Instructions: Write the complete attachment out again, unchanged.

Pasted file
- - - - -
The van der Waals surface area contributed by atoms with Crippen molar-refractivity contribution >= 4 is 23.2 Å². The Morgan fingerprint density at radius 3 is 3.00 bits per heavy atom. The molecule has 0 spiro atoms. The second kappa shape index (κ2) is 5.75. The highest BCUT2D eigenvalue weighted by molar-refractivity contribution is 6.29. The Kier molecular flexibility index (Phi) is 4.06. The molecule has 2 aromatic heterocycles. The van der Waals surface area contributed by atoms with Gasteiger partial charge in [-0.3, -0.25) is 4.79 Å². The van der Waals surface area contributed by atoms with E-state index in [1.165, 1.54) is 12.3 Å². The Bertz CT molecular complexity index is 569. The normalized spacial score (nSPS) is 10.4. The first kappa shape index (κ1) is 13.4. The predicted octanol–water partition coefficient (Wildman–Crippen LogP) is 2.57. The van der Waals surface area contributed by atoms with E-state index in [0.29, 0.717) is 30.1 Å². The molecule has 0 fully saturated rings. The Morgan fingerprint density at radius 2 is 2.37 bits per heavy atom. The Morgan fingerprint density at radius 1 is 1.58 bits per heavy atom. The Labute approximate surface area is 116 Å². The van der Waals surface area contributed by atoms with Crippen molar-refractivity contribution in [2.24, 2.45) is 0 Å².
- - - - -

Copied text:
The van der Waals surface area contributed by atoms with Crippen molar-refractivity contribution >= 4 is 23.2 Å². The Morgan fingerprint density at radius 3 is 3.00 bits per heavy atom. The molecule has 0 spiro atoms. The second kappa shape index (κ2) is 5.75. The highest BCUT2D eigenvalue weighted by molar-refractivity contribution is 6.29. The Kier molecular flexibility index (Phi) is 4.06. The molecule has 2 aromatic heterocycles. The van der Waals surface area contributed by atoms with Gasteiger partial charge in [-0.3, -0.25) is 4.79 Å². The van der Waals surface area contributed by atoms with E-state index in [1.165, 1.54) is 12.3 Å². The Bertz CT molecular complexity index is 569. The normalized spacial score (nSPS) is 10.4. The first kappa shape index (κ1) is 13.4. The predicted octanol–water partition coefficient (Wildman–Crippen LogP) is 2.57. The van der Waals surface area contributed by atoms with E-state index in [0.29, 0.717) is 30.1 Å². The molecule has 0 fully saturated rings. The Morgan fingerprint density at radius 2 is 2.37 bits per heavy atom. The Morgan fingerprint density at radius 1 is 1.58 bits per heavy atom. The Labute approximate surface area is 116 Å². The van der Waals surface area contributed by atoms with Crippen molar-refractivity contribution in [2.24, 2.45) is 0 Å².